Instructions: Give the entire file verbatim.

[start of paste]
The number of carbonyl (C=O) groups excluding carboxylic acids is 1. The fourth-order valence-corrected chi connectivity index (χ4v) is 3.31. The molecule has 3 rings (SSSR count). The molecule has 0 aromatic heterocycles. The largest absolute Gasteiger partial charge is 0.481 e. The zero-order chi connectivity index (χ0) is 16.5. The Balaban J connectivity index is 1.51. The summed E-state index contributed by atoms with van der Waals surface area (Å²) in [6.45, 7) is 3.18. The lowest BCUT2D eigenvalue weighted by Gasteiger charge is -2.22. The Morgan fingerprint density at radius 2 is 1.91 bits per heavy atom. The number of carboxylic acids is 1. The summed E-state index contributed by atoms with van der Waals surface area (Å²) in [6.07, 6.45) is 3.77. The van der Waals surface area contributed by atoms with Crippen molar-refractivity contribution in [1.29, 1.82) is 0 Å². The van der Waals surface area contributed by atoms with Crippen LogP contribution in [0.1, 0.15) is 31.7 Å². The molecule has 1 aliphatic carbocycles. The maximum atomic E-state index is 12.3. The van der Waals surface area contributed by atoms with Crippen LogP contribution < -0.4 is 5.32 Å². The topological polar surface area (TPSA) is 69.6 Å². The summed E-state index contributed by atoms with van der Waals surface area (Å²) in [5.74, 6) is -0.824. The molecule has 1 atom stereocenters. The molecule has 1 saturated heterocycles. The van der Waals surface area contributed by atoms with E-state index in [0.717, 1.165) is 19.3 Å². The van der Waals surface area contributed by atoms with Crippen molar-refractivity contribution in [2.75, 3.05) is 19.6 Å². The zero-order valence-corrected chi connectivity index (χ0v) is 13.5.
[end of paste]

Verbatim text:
The number of carbonyl (C=O) groups excluding carboxylic acids is 1. The fourth-order valence-corrected chi connectivity index (χ4v) is 3.31. The molecule has 3 rings (SSSR count). The molecule has 0 aromatic heterocycles. The largest absolute Gasteiger partial charge is 0.481 e. The zero-order chi connectivity index (χ0) is 16.5. The Balaban J connectivity index is 1.51. The summed E-state index contributed by atoms with van der Waals surface area (Å²) in [6.45, 7) is 3.18. The lowest BCUT2D eigenvalue weighted by Gasteiger charge is -2.22. The Morgan fingerprint density at radius 2 is 1.91 bits per heavy atom. The number of carboxylic acids is 1. The summed E-state index contributed by atoms with van der Waals surface area (Å²) in [6.07, 6.45) is 3.77. The van der Waals surface area contributed by atoms with Crippen molar-refractivity contribution in [1.29, 1.82) is 0 Å². The van der Waals surface area contributed by atoms with Crippen LogP contribution in [0.1, 0.15) is 31.7 Å². The molecule has 1 aliphatic carbocycles. The maximum atomic E-state index is 12.3. The van der Waals surface area contributed by atoms with Crippen LogP contribution < -0.4 is 5.32 Å². The topological polar surface area (TPSA) is 69.6 Å². The summed E-state index contributed by atoms with van der Waals surface area (Å²) in [5.74, 6) is -0.824. The molecule has 1 atom stereocenters. The molecule has 1 saturated heterocycles. The van der Waals surface area contributed by atoms with E-state index in [0.717, 1.165) is 19.3 Å². The van der Waals surface area contributed by atoms with Crippen molar-refractivity contribution in [2.75, 3.05) is 19.6 Å². The zero-order valence-corrected chi connectivity index (χ0v) is 13.5.